Sometimes a multifunctional product means compromising somewhere (I’m still yet to be convinced by 2-in-1 shampoo and conditioner) but this is not the case with Sans Ceuticals. Products like the Activator 7 Body + Hair + Face Oil can be used as a *deep breath* body oil, makeup remover, hair serum, facial serum, shave oil, dermatitis and eczema treatment. Unlike a lot of other multifuncs, it actually delivers in all of these uses.
Committed to not just clean ingredients and sustainability (being able to use one product for multiple things means cutting excess consumption) the Sans products are also extremely high performing. The Kiwi-brand dials up the active ingredients (from sustainable sources) and strips out a long list of things that are generally good to avoid, including silicones, artificial fragrances, petrochemicals and more.
Truly the creme de la creme of sustainable luxury beauty, Kjær Weis makes products that are not only an aesthetes dream (that weighty metal packaging hnghhhh) but also high-performance and natural.
The compacts are hefty yes, but they’re designed to be used over and over again—the brand believes makeup should be good for your skin, but also good for the planet. The refills are minimally packaged and nearly all the products are certified natural or certified organic by Italy’s certification body, which is where they’re made.
Earth Tu Face
Trust Californians to create a skincare line that’s making apothecary style skincare that we actually want to use. Inside these minimal but pleasing bottles and jars are plant extracts chosen by herbalists and quality organic and wildcrafted ingredients, many of which come from their organic garden.
You won’t find any alcohols, GMO ingredients, synthetic ingredients or dyes in the cruelty free line. And the packaging itself? Largely reusable, compostable and recyclable. Making being a hippie chic again.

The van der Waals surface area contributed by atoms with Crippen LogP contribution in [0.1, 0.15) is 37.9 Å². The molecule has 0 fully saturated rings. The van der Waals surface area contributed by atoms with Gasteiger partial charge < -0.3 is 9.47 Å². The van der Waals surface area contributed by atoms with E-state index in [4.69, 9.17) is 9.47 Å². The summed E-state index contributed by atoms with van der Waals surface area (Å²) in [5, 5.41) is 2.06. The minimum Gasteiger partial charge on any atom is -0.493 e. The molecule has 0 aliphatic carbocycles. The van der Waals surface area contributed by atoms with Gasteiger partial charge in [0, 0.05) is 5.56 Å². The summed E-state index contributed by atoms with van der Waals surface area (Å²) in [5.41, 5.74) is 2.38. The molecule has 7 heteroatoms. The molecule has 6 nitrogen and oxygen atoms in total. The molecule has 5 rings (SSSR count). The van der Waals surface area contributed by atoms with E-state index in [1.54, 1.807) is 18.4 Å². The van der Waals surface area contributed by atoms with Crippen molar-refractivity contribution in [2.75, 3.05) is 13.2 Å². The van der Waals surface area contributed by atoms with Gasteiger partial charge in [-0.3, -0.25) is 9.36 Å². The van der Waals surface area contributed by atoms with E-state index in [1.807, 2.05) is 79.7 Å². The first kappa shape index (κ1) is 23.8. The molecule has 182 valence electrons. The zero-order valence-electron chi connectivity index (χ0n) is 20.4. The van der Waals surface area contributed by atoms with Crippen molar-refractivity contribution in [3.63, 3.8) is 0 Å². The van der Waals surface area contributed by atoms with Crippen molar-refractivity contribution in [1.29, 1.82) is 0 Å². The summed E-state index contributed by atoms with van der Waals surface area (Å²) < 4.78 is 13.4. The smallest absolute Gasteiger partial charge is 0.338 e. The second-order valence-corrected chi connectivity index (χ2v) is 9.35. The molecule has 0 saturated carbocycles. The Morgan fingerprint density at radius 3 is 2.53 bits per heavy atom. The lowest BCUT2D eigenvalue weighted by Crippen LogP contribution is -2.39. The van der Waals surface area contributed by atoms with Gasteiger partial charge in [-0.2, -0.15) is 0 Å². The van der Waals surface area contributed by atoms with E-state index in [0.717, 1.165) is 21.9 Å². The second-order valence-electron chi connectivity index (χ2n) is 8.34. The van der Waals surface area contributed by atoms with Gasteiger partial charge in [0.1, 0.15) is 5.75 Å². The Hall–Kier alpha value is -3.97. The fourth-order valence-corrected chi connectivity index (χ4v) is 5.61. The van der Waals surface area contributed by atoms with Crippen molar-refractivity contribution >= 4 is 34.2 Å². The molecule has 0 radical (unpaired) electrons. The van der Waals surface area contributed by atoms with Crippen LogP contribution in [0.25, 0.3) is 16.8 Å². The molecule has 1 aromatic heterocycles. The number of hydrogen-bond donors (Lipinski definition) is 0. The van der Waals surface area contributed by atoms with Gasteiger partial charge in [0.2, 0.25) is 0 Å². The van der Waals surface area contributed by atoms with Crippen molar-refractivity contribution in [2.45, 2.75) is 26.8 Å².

With a blended design and fashion/beauty background, it makes sense that Ilia founder Sasha Plavsic would make one of the sleekest looking beauty brands on this list. Plavsic did her research about various conventional beauty brands and created her own versions of best selling shades in botanically based formulas. Their best selling lip conditioner shade ‘Arabian Knights’ is the perfect sheer berry tint, based off the iconic Clinique shade ‘Black Honey.’
The packaging is not only beautiful but also sustainably-minded, recycled aluminium never looked so good.
The Jojoba Company
Since launching in 2008, this homegrown Aussie skincare brand has built sustainability into their packaging, ingredients and sourcing. Did you know jojoba is actually a ~carbon neutral~ plant and one of the few things that actually grows well on this large desert island? The formulations are based on natural ingredients and the packaging is environmentally friendly. Plus the Jojoba Water Toning Mist is *chef kiss* perfect, no random squirts to the face here.
The Source Bulk Foods
The best packaging is no packaging. While you’re picking up your pantry supplies from a bulk food store, have a look at their personal and body care section. We’re flagging The Source here but google for what’s around you.
The Source and other bulk food and packaging-free stores are a great place to find things like reusable cotton rounds, soaps, and hair and body products without packaging. Also great for buying mammoth amounts of soy crisps to shovel into your mouth while you do that DIY activated charcoal mask. Bring along an old empty bottle and refill, reuse, and refuse more waste.